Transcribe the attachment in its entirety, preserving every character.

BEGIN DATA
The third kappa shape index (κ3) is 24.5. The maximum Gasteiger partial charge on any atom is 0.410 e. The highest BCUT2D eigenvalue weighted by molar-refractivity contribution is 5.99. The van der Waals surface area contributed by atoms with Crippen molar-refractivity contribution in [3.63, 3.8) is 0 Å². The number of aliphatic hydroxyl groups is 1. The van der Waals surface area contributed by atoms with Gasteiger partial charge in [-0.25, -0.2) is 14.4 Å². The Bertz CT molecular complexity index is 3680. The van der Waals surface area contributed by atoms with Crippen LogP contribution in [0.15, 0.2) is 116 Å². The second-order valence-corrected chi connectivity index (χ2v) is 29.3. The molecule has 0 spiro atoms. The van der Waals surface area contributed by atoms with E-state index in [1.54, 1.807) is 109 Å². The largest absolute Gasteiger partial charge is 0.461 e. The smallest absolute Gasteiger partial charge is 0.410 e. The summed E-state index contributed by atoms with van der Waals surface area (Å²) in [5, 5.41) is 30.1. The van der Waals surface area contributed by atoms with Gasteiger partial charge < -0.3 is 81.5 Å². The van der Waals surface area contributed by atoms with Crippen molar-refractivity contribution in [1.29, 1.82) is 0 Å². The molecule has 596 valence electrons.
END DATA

The third kappa shape index (κ3) is 24.5. The maximum Gasteiger partial charge on any atom is 0.410 e. The highest BCUT2D eigenvalue weighted by molar-refractivity contribution is 5.99. The van der Waals surface area contributed by atoms with Crippen molar-refractivity contribution in [3.63, 3.8) is 0 Å². The number of aliphatic hydroxyl groups is 1. The van der Waals surface area contributed by atoms with Gasteiger partial charge in [-0.25, -0.2) is 14.4 Å². The Bertz CT molecular complexity index is 3680. The van der Waals surface area contributed by atoms with Crippen LogP contribution in [0.15, 0.2) is 116 Å². The second-order valence-corrected chi connectivity index (χ2v) is 29.3. The molecule has 0 spiro atoms. The van der Waals surface area contributed by atoms with E-state index in [1.54, 1.807) is 109 Å². The largest absolute Gasteiger partial charge is 0.461 e. The smallest absolute Gasteiger partial charge is 0.410 e. The summed E-state index contributed by atoms with van der Waals surface area (Å²) in [5, 5.41) is 30.1. The van der Waals surface area contributed by atoms with Gasteiger partial charge < -0.3 is 81.5 Å². The van der Waals surface area contributed by atoms with Crippen molar-refractivity contribution in [1.29, 1.82) is 0 Å². The molecule has 596 valence electrons.